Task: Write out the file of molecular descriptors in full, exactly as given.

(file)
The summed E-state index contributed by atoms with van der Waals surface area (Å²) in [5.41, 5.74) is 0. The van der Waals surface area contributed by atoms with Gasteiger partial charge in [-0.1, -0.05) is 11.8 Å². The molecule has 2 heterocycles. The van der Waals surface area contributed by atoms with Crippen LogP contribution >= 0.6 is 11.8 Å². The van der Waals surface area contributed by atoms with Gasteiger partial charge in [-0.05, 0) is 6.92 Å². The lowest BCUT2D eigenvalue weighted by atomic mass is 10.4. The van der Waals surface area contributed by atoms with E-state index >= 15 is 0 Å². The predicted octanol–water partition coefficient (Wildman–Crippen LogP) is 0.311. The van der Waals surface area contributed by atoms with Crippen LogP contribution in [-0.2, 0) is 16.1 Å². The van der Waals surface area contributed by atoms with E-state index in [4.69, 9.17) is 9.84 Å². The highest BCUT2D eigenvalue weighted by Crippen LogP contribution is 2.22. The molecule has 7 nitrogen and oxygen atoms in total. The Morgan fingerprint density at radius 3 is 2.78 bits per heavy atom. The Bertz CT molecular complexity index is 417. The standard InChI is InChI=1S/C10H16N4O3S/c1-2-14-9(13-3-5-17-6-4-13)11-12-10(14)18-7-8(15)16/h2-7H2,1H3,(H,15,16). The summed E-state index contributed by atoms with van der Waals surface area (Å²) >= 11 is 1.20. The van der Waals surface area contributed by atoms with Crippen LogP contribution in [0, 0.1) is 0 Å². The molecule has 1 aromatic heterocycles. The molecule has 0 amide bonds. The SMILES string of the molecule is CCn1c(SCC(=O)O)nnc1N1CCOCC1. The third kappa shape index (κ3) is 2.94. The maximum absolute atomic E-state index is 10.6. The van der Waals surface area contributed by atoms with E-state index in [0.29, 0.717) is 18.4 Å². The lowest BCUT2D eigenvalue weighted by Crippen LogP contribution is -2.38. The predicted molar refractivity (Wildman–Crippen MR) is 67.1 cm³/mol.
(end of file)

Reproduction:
The summed E-state index contributed by atoms with van der Waals surface area (Å²) in [5.41, 5.74) is 0. The van der Waals surface area contributed by atoms with Gasteiger partial charge in [-0.1, -0.05) is 11.8 Å². The molecule has 2 heterocycles. The van der Waals surface area contributed by atoms with Crippen LogP contribution >= 0.6 is 11.8 Å². The van der Waals surface area contributed by atoms with Gasteiger partial charge in [-0.05, 0) is 6.92 Å². The lowest BCUT2D eigenvalue weighted by atomic mass is 10.4. The van der Waals surface area contributed by atoms with E-state index >= 15 is 0 Å². The predicted octanol–water partition coefficient (Wildman–Crippen LogP) is 0.311. The van der Waals surface area contributed by atoms with Crippen LogP contribution in [-0.2, 0) is 16.1 Å². The van der Waals surface area contributed by atoms with E-state index in [4.69, 9.17) is 9.84 Å². The highest BCUT2D eigenvalue weighted by Crippen LogP contribution is 2.22. The molecule has 7 nitrogen and oxygen atoms in total. The Morgan fingerprint density at radius 3 is 2.78 bits per heavy atom. The Bertz CT molecular complexity index is 417. The standard InChI is InChI=1S/C10H16N4O3S/c1-2-14-9(13-3-5-17-6-4-13)11-12-10(14)18-7-8(15)16/h2-7H2,1H3,(H,15,16). The summed E-state index contributed by atoms with van der Waals surface area (Å²) >= 11 is 1.20. The van der Waals surface area contributed by atoms with Crippen LogP contribution in [0, 0.1) is 0 Å². The molecule has 1 aromatic heterocycles. The molecule has 0 amide bonds. The SMILES string of the molecule is CCn1c(SCC(=O)O)nnc1N1CCOCC1. The third kappa shape index (κ3) is 2.94. The maximum absolute atomic E-state index is 10.6. The van der Waals surface area contributed by atoms with E-state index in [0.29, 0.717) is 18.4 Å². The lowest BCUT2D eigenvalue weighted by Crippen LogP contribution is -2.38. The predicted molar refractivity (Wildman–Crippen MR) is 67.1 cm³/mol.